Brits Healthier Than Americans, Study Says

Brian Handwerk
for National Geographic News
Updated May 4, 2006

Health-conscious Americans may want to reach for a plate of fish and chips or a pint of ale after digesting the results of a new study.

Older British citizens are far healthier than their U.S. counterparts—even though twice as much is spent on health care per person in the United States annually. That's according to a study published today in the Journal of the American Medical Association.

(Related story: "British Have Changed Little Since Ice Age, Gene Study Says.")

The study's authors are unable to explain the heath gap.

"Everybody should be discussing it: Why isn't the richest country in the world the healthiest country in the world?" co-author Michael Marmot asked in an interview with the Associated Press. Marmot is an epidemiologist at University College London.

Marmot and colleagues found that middle-aged to older Americans were twice as likely to have diabetes and 10 percent more likely to be afflicted by hypertension than their British counterparts. Americans also displayed higher rates of heart disease, heart attack, stroke, lung disease, and cancer.

Experts have known for years that the U.S. lags behind other developed countries in some key health indicators.

The World Health Organization examined the 23 countries that spent the most money per capita on health care in 2001. While the U.S. outspent everyone, only the Czech Republic had a lower "healthy life expectancy"—that is, total average life expectancy minus the average number of years of illness.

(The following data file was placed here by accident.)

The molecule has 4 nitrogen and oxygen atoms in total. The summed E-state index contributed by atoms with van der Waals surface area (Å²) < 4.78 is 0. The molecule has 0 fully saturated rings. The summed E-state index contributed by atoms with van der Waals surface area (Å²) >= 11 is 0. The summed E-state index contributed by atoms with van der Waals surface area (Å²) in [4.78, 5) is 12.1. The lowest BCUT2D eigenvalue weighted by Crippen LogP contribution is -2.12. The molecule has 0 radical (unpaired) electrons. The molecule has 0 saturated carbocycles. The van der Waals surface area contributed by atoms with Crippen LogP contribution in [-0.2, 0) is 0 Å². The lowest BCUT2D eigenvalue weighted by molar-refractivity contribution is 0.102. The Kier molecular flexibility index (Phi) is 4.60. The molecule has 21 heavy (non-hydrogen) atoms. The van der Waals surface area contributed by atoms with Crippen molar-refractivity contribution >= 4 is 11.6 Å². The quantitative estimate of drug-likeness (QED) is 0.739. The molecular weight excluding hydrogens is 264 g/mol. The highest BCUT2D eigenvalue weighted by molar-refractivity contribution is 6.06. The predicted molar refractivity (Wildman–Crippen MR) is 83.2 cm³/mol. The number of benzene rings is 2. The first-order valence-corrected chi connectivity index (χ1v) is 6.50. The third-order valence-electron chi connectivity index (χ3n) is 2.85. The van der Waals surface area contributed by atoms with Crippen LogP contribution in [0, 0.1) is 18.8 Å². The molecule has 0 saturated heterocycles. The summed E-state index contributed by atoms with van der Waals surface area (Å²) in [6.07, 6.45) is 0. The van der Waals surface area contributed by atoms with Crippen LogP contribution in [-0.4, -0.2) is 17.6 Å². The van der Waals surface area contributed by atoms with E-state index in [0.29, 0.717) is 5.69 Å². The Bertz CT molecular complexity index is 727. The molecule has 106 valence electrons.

But this new study reveals that even those Americans receiving the nation's best care fall short of British health standards. (See Britain maps and facts.)

Wealth, Education Not Factors

Marmot's team compared whites aged 55 to 64. The researchers did not examine minorities, who tend to have poorer overall health, but did survey people of varied income and education levels.

"This is the first time, to my knowledge, that anyone has shown this is true even for upper-income people—which means that it's not money that makes the difference," said Barbara Starfield, University Distinguished Professor at Johns Hopkins University in Baltimore, Maryland. Starfield is not affiliated with the new study.

Continued on Next Page >>


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